Demi Moore and two of her daughters, Rumer and Tallulah Willis, appeared on Jada Pinkett Smith’s Red Table Talk for a very open discussion on Moore’s alcoholism and the way that generational trauma impacted her kids, expanding on the themes Moore discussed in her recently-released memoir, Inside Out.
The group specifically delved into Moore’s relapse after 20 years sober, a turn of events that prompted Tallulah to stop speaking to her mother for three years.
“What happened was, she relapsed when I was 9 and no one in my family spoke about it and I had no idea what was going on. She had been sober my entire childhood. And then she drank, and then I just knew that I was scared, and that she was unsafe and then there were many years of saying she was sober and she wasn’t and we couldn’t trust it. And all of the adults around us, in an effort to protect us, were protecting her. And so if she wasn’t sober, they would tell her she was. And so there was a complete lack of trust.
Moore explains that while she was with her then-husband, Ashton Kutcher, she began drinking after two decades sober. After that relationship fell apart, she went into a tailspin.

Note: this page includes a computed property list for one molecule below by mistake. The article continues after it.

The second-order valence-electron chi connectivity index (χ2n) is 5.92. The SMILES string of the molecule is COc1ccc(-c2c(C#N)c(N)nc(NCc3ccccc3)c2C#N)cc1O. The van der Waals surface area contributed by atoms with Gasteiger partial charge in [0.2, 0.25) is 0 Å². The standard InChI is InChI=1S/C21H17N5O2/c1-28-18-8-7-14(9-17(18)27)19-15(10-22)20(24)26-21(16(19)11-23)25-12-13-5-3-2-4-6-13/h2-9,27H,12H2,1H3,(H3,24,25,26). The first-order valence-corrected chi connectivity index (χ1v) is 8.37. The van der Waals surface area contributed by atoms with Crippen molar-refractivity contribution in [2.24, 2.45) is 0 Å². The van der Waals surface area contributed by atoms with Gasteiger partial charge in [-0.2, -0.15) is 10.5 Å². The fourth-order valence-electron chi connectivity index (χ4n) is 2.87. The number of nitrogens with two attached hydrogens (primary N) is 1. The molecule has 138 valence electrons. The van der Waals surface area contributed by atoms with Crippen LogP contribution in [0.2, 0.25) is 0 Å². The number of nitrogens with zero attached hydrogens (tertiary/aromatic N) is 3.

“It was like the sun went down and a monster came,” Tallulah said. “The anxiety that would come up in my body when I could sense her eyes shutting a little more, the way she was speaking, she would be a lot more affectionate with me when she wasn’t not sober...it was not the mom that we had grown up with.”
Moore admitted to feeling defensive that her family wasn’t “seeing her where she was,” but acknowledged that it took time to process what had happened.
“I wanted her to show and prove to me that I’m important enough for you to get sober,” said Rumer. “I want you to show me that being in my life is worth more than any drug, any man, anything.”